Quantum Gravity is one of those cool project names that doesn't necessarily have a set definition.
This is because the Quantum Gravity guys know roughly where they're trying to get to, but are still exploring different potential routes that might be able to get us there. It's not necessarily about "quantising gravity" in the graviton sense (although some people are following that path) – more generally, it's any research that tries to work out how the heck we can reconcile quantum mechanics with general relativity.
Currently, the situation with gravitational horizons is that quantum theory lets us prove, absolutely definitely, that horizons radiate (Hawking radiation), while Einstein's general theory lets us prove, absolutely definitely, that they don't. We can superimpose QM "sprinkles" onto a GR background to retrofit the desired QM effect onto a nominal GR metric, but that's really a "hand-crafted" response to the problem. It'd be better to have a single overarching theory with a single consistent set of rules that let us incorporate the best parts of both models in a single internally-consistent scheme, and that's the end result that quantum gravity research tries to take us towards.
A common approach to QG research is seeing what happens when we add additional dimensions, since this increases the range of geometrical possibilities beyond those already defined for the individual models that we're trying to unify ... the hope being that we might find one special extended geometry that has a special claim to owning the sub-theories that it needs to include. The string theory guys tend to do this sort of work (although some folk feel that they may have gotten a little carried away with the extent of their attempt to catalogue all the possible solutions!).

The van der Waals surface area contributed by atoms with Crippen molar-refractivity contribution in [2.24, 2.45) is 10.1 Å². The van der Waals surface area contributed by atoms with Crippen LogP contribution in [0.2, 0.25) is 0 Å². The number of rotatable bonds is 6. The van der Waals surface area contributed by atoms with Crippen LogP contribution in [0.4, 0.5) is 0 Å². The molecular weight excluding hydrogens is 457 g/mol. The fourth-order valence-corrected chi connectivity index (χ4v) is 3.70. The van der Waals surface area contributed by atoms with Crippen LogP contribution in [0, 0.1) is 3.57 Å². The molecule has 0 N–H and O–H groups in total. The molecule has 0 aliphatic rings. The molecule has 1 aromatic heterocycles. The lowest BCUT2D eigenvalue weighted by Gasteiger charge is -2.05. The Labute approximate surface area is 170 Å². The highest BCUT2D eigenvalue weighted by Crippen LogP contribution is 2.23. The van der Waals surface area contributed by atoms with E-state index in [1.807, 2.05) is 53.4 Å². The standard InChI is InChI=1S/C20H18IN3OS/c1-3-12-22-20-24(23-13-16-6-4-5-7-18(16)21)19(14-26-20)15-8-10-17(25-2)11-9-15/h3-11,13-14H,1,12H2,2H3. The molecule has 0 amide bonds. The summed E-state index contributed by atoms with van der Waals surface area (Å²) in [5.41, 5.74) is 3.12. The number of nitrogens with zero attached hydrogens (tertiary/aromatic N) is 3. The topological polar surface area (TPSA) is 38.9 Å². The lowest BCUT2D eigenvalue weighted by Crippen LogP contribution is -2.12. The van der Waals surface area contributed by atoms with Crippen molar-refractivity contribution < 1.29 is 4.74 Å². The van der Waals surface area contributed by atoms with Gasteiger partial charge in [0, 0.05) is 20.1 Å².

Another is to look at ways of extending the QM approach of carrier particles as mediators for force to include gravitation, and see what happens. So we have things like Higgs Field research. But since classical gravitation is usually considered to be a curvature effect, not everyone agrees that we need a separate "curvature particle", since the idea seems to be a little self-referential.
We now also have people studying acoustic metrics as a way of generating curved-surface descriptions of Hawking radiation.
Different approaches to QM can suggest different approaches to QG. The "stochastic" approach to QM suggests that perhaps we can average the random fluctuations in a model to produce an effective classical geometry, and perhaps we might even be able to leave the dimensionality of these fluctuations unspecified, and see whether our own 3+1 dimensional universe emerges naturally over larger scales once everything's smudged together in the correct statistical proportions.
So, lots of approaches. Folk are working on a lot of potential theories, in the hope that one of them might end up being (or leading to) the winner ... or perhaps a few different methods might succeed if they turn out to be dual to each other. It's probably a bit like being back in the early days of quantum mechanics, where there were multiple approaches and nobody really knew which were good, which were bad, which were dead ends, and which were equivalent.
Meanwhile ... while we're waiting for "the theory of quantum gravity" to arrive ... we have some nice logos to look at.
Physics Week in Review: April 29, 2017 - This week's physics highlights include hints of the quark-gluon plasma at the LHC; "spectral fingerprinting" that can see through concrete; and the physics...
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